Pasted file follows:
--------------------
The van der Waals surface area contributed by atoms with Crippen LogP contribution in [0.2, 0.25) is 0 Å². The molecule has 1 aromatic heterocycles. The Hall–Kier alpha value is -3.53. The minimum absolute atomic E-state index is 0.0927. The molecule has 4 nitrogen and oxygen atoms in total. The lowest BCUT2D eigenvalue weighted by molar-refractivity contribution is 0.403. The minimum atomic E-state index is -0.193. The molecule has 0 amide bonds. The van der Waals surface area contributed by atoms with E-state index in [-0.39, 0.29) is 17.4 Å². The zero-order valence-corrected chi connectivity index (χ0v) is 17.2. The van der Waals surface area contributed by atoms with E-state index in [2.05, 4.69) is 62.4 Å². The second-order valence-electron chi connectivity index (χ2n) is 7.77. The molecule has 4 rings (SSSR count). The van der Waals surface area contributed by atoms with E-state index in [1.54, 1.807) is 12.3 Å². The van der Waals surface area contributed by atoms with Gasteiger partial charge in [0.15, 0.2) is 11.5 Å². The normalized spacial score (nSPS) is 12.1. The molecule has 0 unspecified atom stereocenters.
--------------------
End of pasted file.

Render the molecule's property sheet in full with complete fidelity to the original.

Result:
The van der Waals surface area contributed by atoms with Crippen LogP contribution in [0.2, 0.25) is 0 Å². The molecule has 1 aromatic heterocycles. The Hall–Kier alpha value is -3.53. The minimum absolute atomic E-state index is 0.0927. The molecule has 4 nitrogen and oxygen atoms in total. The lowest BCUT2D eigenvalue weighted by molar-refractivity contribution is 0.403. The minimum atomic E-state index is -0.193. The molecule has 0 amide bonds. The van der Waals surface area contributed by atoms with E-state index in [-0.39, 0.29) is 17.4 Å². The zero-order valence-corrected chi connectivity index (χ0v) is 17.2. The van der Waals surface area contributed by atoms with E-state index in [2.05, 4.69) is 62.4 Å². The second-order valence-electron chi connectivity index (χ2n) is 7.77. The molecule has 4 rings (SSSR count). The van der Waals surface area contributed by atoms with E-state index in [1.54, 1.807) is 12.3 Å². The van der Waals surface area contributed by atoms with Gasteiger partial charge in [0.15, 0.2) is 11.5 Å². The normalized spacial score (nSPS) is 12.1. The molecule has 0 unspecified atom stereocenters.